Dispatches from the Digital Revolution

The social reading experience: Part four


So it seems that the future of ebooks is social reading, but how will this affect the solitary act of reading itself? Will educators, publishers, and readers think social reading is beneficial and helpful? Or distracting and harmful? Can reading really be a social act?

I thought it would be beneficial to look at potential advantages and disadvantages to reading socially now that networked ebooks may be the next big thing.

I think one of the biggest advantages is that social reading platforms can assist people in discovering titles. As more and more books get published, lesser known authors or titles are becoming harder to find. Discoverability has been a growing challenge to publishers. However, these social platforms could be one way of helping consumers who don’t know exactly what they are looking for find titles that interest them.

Social reading platforms have the potential to fill the lack of virtual hand-selling out there. While online at Amazon’s bookstore as opposed to a bricks and mortar store, you miss the opportunity to speak to a bookseller about book recommendations.  Social reading platforms can fill this void and enable you to get recommendations from your friends and others with similar interests, right on a website or your e-reading device.

Reading socially could also add a deeper level of understanding to the books you are reading as you are reading. As Goodreads’ website states, “Knowledge is power; and power is best shared among readers.” As a result, social reading platforms could help book clubs make a comeback. With the ability to form groups and discussions on many of the platforms, many virtual book clubs could be formed with friends without the limitations of distance or time.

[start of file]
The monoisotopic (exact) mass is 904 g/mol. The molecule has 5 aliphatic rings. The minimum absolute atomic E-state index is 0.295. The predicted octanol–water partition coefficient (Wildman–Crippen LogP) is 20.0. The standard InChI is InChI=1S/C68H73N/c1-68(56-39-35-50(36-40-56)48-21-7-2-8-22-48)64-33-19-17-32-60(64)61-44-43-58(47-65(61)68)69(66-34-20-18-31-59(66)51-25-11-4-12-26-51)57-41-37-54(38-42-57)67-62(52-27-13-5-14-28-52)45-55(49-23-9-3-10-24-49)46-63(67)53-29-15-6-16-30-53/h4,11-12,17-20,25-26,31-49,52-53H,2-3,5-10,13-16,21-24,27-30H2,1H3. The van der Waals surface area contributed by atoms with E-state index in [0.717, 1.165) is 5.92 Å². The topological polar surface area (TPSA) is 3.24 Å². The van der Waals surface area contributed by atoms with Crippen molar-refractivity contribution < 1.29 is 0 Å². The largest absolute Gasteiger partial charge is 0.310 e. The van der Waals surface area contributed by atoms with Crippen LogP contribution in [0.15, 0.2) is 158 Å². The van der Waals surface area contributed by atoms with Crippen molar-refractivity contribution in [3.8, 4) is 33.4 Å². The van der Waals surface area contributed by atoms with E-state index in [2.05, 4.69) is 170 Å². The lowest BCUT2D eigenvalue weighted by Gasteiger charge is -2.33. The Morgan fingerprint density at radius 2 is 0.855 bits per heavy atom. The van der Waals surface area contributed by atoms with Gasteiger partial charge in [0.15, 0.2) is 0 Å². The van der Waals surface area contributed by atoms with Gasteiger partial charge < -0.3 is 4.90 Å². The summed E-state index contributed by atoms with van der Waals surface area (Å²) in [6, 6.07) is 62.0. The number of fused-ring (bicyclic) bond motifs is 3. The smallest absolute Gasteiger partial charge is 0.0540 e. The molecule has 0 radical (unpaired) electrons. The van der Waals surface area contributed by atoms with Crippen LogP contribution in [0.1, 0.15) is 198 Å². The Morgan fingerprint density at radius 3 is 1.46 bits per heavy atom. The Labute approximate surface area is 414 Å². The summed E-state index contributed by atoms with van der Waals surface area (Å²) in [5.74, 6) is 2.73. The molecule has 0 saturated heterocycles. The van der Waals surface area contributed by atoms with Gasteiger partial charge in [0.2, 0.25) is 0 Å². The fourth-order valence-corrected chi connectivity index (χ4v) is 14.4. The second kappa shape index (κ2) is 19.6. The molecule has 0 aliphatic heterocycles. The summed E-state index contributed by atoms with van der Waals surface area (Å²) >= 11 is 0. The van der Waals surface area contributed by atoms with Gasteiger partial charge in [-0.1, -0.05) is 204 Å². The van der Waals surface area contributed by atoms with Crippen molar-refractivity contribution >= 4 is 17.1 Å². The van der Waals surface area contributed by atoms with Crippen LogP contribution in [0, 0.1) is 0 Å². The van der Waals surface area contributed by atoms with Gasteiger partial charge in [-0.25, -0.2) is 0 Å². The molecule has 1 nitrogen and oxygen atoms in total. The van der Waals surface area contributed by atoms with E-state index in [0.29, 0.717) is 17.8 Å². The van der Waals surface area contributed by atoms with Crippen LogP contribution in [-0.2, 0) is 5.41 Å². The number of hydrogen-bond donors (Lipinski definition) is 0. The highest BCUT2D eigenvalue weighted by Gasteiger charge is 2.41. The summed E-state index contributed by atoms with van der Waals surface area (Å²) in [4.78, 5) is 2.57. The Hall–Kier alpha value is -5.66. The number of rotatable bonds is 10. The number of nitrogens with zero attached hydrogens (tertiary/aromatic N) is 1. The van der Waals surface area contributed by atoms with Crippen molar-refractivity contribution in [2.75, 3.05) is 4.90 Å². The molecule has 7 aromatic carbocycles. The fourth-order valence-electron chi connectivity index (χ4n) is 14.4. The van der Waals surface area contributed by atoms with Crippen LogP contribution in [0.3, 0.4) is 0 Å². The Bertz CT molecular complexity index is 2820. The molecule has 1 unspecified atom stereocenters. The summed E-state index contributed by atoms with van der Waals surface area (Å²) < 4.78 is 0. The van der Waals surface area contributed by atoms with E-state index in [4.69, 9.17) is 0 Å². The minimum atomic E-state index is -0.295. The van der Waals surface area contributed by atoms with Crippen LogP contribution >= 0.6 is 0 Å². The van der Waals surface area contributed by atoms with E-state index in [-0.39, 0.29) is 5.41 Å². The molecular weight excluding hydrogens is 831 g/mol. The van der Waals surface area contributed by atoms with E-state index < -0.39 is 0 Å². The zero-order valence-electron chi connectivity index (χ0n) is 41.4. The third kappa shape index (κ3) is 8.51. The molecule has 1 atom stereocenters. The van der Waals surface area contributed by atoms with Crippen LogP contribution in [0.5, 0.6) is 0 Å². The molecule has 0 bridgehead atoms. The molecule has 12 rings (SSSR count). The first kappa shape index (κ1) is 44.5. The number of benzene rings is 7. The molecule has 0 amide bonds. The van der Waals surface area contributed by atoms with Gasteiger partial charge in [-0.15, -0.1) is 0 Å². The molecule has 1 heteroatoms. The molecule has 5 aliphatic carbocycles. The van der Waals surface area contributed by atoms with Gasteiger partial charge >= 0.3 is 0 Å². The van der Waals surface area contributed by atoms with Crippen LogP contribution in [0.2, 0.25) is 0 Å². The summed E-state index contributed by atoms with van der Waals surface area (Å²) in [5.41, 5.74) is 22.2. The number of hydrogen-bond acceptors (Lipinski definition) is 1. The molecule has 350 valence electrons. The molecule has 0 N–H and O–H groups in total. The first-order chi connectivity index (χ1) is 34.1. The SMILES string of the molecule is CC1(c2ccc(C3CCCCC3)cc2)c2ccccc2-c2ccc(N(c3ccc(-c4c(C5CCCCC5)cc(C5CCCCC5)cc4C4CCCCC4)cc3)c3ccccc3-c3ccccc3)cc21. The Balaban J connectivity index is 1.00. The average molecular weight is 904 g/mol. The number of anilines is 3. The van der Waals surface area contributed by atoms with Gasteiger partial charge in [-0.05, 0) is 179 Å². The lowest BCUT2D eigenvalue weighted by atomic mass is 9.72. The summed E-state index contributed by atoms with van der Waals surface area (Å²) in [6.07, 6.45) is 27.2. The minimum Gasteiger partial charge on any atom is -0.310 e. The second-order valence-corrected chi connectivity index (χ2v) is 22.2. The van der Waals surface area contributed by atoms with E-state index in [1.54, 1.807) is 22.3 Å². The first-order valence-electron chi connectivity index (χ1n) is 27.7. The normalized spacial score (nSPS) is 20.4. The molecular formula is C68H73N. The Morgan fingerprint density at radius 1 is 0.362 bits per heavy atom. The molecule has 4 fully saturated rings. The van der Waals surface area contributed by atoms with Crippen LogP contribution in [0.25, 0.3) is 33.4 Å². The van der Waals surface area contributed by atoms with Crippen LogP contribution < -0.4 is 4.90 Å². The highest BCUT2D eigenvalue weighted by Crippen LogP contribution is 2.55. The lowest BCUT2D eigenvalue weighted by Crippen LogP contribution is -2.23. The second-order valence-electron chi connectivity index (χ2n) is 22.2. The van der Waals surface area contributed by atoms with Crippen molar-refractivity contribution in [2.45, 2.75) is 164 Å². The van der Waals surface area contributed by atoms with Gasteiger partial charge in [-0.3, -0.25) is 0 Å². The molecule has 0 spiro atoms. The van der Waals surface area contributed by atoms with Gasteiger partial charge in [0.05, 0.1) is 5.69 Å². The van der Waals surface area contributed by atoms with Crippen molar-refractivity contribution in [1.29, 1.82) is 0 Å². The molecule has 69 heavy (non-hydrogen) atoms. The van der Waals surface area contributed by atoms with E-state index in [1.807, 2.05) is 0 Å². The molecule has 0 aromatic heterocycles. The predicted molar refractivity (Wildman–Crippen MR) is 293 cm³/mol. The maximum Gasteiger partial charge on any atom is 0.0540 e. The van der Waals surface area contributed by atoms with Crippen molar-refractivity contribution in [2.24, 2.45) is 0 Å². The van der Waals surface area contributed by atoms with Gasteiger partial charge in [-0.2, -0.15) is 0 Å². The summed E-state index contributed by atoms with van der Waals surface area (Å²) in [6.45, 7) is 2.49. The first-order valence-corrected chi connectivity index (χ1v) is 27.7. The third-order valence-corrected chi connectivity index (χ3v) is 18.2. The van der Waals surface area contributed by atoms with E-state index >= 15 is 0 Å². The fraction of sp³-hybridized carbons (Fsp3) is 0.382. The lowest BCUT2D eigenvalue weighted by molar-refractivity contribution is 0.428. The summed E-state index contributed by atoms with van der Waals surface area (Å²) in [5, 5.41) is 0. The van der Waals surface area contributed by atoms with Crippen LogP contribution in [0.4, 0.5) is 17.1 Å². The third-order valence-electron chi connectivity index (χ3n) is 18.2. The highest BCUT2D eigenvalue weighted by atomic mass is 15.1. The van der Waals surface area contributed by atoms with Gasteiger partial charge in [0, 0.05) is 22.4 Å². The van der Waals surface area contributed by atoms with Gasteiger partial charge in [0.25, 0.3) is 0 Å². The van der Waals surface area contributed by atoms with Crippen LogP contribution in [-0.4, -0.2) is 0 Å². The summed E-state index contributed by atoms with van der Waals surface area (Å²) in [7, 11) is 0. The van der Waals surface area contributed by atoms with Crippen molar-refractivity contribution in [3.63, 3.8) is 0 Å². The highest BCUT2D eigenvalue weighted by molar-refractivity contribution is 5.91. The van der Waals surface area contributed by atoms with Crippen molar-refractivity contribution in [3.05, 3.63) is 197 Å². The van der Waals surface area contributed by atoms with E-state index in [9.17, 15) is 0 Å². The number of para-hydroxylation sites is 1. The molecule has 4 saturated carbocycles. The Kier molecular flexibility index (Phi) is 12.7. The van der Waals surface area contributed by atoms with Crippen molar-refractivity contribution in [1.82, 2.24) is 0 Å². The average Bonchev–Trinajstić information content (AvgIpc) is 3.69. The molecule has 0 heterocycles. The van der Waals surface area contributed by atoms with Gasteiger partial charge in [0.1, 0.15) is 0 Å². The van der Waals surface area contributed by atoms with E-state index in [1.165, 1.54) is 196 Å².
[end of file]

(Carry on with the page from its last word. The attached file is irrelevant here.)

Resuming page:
Some platforms also have ways to connect authors and readers. Amazon has the @author program that is slowly gaining traction, but authors’ willingness to participate will determine if this is successful or not. Subtext also provides a reading community where readers can chat with authors. This component of the networked book could help authors to discuss their books before they are even published, as well as publicizing the book by answering questions and engaging in discussions post-publication.

One could say that a book’s purpose is to allow for the exchange of ideas, so shouldn’t they be open for sharing, linking, highlighting, and note taking? This is especially true in how socially networked books could have benefits for education. Some teachers are  already using platforms like Goodreads in the classroom to discuss readings, post reviews, and take quizzes.

The only potential issue I see with social reading is that it’s just too distracting. With new inventions in technology, distractions are already becoming prevalent. Shouldn’t reading be the one thing that doesn’t cause distractions? Won’t people be too worried about linking, sharing, highlighting, taking notes and lose focus on actually reading? The act of reading has always offered moments to reflect, relax, be alone, and concentrate. People who read socially with these platforms may lose these advantages. Is reading socially worth losing these moments to ourselves sans distractions?

Do you think you’ll ever be a social reader? Why or why not?


This entry was posted on December 10, 2011 by in Industry Research, Opinion and tagged , , .

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